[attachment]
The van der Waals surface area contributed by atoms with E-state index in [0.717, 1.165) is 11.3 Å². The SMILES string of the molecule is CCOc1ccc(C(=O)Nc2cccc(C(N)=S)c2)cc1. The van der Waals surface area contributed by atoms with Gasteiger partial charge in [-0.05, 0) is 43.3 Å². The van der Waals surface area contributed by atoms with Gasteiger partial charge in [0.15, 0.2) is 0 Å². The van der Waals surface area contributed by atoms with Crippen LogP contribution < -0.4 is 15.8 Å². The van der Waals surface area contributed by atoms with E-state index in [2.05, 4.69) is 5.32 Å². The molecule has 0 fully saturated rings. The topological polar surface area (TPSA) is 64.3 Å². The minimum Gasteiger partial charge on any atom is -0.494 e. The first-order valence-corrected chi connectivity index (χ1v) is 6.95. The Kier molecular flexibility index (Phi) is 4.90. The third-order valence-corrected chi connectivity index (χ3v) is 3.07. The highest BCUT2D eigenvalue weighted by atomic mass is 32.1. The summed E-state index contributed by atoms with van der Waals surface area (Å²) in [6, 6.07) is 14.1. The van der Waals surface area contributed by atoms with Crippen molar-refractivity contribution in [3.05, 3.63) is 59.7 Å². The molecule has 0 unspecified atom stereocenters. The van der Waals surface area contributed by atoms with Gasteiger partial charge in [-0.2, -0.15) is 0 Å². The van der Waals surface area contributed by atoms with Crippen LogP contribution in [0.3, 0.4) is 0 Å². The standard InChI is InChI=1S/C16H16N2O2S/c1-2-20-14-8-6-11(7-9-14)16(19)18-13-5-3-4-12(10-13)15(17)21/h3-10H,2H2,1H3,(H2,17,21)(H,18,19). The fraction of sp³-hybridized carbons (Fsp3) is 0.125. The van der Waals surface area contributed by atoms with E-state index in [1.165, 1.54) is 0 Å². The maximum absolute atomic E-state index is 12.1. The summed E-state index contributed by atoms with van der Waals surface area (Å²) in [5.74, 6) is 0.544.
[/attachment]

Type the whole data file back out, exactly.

The van der Waals surface area contributed by atoms with E-state index in [0.717, 1.165) is 11.3 Å². The SMILES string of the molecule is CCOc1ccc(C(=O)Nc2cccc(C(N)=S)c2)cc1. The van der Waals surface area contributed by atoms with Gasteiger partial charge in [-0.05, 0) is 43.3 Å². The van der Waals surface area contributed by atoms with Gasteiger partial charge in [0.15, 0.2) is 0 Å². The van der Waals surface area contributed by atoms with Crippen LogP contribution < -0.4 is 15.8 Å². The van der Waals surface area contributed by atoms with E-state index in [2.05, 4.69) is 5.32 Å². The molecule has 0 fully saturated rings. The topological polar surface area (TPSA) is 64.3 Å². The minimum Gasteiger partial charge on any atom is -0.494 e. The first-order valence-corrected chi connectivity index (χ1v) is 6.95. The Kier molecular flexibility index (Phi) is 4.90. The third-order valence-corrected chi connectivity index (χ3v) is 3.07. The highest BCUT2D eigenvalue weighted by atomic mass is 32.1. The summed E-state index contributed by atoms with van der Waals surface area (Å²) in [6, 6.07) is 14.1. The van der Waals surface area contributed by atoms with Crippen molar-refractivity contribution in [3.05, 3.63) is 59.7 Å². The molecule has 0 unspecified atom stereocenters. The van der Waals surface area contributed by atoms with Gasteiger partial charge in [-0.2, -0.15) is 0 Å². The van der Waals surface area contributed by atoms with Crippen LogP contribution in [0.3, 0.4) is 0 Å². The standard InChI is InChI=1S/C16H16N2O2S/c1-2-20-14-8-6-11(7-9-14)16(19)18-13-5-3-4-12(10-13)15(17)21/h3-10H,2H2,1H3,(H2,17,21)(H,18,19). The fraction of sp³-hybridized carbons (Fsp3) is 0.125. The van der Waals surface area contributed by atoms with E-state index in [1.165, 1.54) is 0 Å². The maximum absolute atomic E-state index is 12.1. The summed E-state index contributed by atoms with van der Waals surface area (Å²) in [5.74, 6) is 0.544.